An Industrial Experience
A few weeks ago, I started itching to get another piercing. I have my nostril pierced and 3 lobe piercings. I knew I didn't want another facial piercing and the ear seemed like the way to go, since there's so much variety in piercings to choose. After careful consideration, I chose an industrial. A friend of mine in high school had had one. It was noticeable enough to be unique, but not too out there. So began my researching period. I looked up everything that was involved in the process, aftercare, potential problems, etc.
When I felt like I had enough information, I researched my local piercing parlors for a price range. It seemed that most places in my area charged about $45-$60 for industrials. I set the date and asked my friend April to accompany me. We parked and walked up to the place (South Side Tattoo). As we walked in the door, I realized I had forgotton my I.D.! I know, this wasn't my first time around the piercing block, I should've known better! So the plans for that day were dashed.
When I returned to my dorm that night, I went on Youtube and watched as many industrial piercing procedures as I could, just to get an idea. The next day, I called another piercing parlor (Hot Rod Piercing) that was much closer to my dorm (It's actually on campus!) and asked their price. It was $75 there. As a poor college student, $30 goes a long way. I did more research on the shop and found that Hot Rod is the only parlor in the area that has APP piercers, which is obviously a plus. Hot Rod had many, many good reviews online. They specialize in piercing, so you're not going to a tattoo shop and being pierced in a back room by someone who is mainly a tattoo artist who dabbles in piercing. All they do is pierce at Hot Rod, so they are very experienced and committed to doing good piercings. But I was still hesitant about the $30. I called my mom and she immediately disapproved of the industrial. "You're getting to the point with these piercings that it's unattractive." Oh boy
. I guess she doesn't get out much.
Finally, I decided to pay the extra $30. I figured it would be a more comfortable atmosphere and I'd rather pay more knowing they're doing a good job. This time my friend Amanda joined me. We walked in and were the only customers there, which made me a little nervous for some reason. I told the guy at the counter (Jerry) what I wanted and he went through all the aftercare with me and answered all of my questions, such as whether two CBR's were used instead of the bar for the healing period, to which he replied no. I was very happy, I wanted the bar, not two CBR's. He had a special sheet of paper with both sides detailing aftercare procedure and things to avoid. He highlighted the important parts, which I thought was very thoughtful.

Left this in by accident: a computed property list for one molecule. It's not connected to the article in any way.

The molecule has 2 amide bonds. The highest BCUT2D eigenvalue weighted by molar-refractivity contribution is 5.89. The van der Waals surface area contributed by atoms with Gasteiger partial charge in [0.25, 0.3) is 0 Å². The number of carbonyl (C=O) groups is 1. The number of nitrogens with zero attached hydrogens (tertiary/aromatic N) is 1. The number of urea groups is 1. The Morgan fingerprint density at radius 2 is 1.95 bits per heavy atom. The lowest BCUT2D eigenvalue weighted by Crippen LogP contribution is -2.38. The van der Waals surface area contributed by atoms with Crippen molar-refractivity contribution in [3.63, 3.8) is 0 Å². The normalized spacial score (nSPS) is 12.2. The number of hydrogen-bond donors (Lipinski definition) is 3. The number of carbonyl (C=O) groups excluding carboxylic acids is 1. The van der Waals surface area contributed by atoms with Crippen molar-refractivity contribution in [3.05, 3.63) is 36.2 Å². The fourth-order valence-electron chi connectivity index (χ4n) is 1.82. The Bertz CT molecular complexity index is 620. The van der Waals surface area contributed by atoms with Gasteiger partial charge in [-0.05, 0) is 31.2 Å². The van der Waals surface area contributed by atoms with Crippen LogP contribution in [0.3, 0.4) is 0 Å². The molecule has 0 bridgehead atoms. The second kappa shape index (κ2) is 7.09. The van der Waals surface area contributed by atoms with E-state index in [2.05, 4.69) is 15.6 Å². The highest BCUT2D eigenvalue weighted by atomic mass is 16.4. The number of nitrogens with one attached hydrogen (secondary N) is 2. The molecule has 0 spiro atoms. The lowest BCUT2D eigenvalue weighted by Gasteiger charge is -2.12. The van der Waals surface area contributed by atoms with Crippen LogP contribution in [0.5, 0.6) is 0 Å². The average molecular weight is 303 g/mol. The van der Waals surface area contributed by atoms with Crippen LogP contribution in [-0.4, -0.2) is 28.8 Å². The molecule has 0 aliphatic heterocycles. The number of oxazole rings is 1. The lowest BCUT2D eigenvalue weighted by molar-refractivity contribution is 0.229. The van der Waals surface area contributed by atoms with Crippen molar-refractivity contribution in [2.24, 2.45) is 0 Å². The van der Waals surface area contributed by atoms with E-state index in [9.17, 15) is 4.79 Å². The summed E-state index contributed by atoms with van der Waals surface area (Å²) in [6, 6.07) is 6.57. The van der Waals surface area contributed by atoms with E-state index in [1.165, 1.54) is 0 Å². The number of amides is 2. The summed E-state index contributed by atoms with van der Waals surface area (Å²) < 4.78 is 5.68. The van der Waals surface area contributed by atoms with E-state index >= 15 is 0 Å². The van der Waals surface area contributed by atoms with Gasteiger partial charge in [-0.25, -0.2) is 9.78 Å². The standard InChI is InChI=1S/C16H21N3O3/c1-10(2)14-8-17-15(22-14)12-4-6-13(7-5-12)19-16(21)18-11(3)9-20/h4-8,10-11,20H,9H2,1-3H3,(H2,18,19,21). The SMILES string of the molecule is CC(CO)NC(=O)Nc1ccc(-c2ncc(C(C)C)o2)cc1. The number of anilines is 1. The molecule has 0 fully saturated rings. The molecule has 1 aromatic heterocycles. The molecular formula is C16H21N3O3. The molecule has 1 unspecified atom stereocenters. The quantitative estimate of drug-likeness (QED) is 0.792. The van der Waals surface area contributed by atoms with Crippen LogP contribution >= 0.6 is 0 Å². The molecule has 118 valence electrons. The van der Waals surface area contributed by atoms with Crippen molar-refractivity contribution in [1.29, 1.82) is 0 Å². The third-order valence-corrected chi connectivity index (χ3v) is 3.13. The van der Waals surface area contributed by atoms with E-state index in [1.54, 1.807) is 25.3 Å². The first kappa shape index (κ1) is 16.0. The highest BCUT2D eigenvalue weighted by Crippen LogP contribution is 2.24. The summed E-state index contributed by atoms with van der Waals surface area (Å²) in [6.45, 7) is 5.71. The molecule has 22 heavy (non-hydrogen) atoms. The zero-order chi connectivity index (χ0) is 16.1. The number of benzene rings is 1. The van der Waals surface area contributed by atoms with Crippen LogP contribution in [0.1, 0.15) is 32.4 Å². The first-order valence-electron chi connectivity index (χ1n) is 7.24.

Tim (my piercer) came out some time after. I told him I was nervous and he told me not to worry, he had decades of experience, which made me feel better. We all (Amanda, Jerry, Tim, and I) went to one of the rooms and we talked more about exactly what would happen. They answered questions I didn't even know I had! Trust me, it was very evident that they knew their piercings! For instance, I came in knowing I wanted my left ear pierced. He noted that I had less cartiledge on my left side and the right side would take the piercing better. After much discussion about it, I decided to go with the right side. Also, he suggested a smaller ball size for the ends of the bar because I wear glasses and smaller balls would be less likely to bump my glasses. He impressed me so much with his thoughtfulness. I even got to dictate the pacing of the piercing (if I wanted to take a few minutes between the first and second holes or if he should just go on the next breath). He measured my ear a bout 3 times just to be sure he'd have the right sized bar.
It came time to pierce after we all just shot the breeze for a little while longer. I told him about the Youtube videos and he said the only things they were good for was usually to see the wrong way to pierce. He said most of the people on there are mediocre at best piercers. I held Amanda's hand and he went through the first hole. It hurt, but not too bad. On a scale of 1-10, it was probably a 4 or 5. I took a breath in and on the exhale he pierced the second hole. That one hurt a little more, maybe 6 or 7. Still, it wasn't terrible. He put the jewelry in very efficiently and I barely felt it. I didn't scream at all through the process but I did make a face on the second hole. We stayed and talked for a bit later, then Amanda and I left.
Overall, it stung a little in the days following. The most painful thing was having strands of hair get stuck around the top ball. I bought some Dial soap and sea salt. It's not difficult to clean, but my hair does get in the way sometimes. I'm very happy with the look of the piercing. It's a pain to not be able to sleep on my right side for a few weeks, but that's not a life-changing sacrifice. I've seen a few people around campus with industrials, but I think it's just unique enough.
The experience wasn't too painful or anything. If you're in the Pittsburgh area, I highly recommend Hot Rod Piercing. They really care about you and your piercing. I'm only at week 2 with my industrial and while it can get in the way (you never realize how much things come into contact with your ear cartiledge til you have a piercing!), I love it.
submitted by: Anonymous
on: 19 Oct. 2009
in Ear Piercing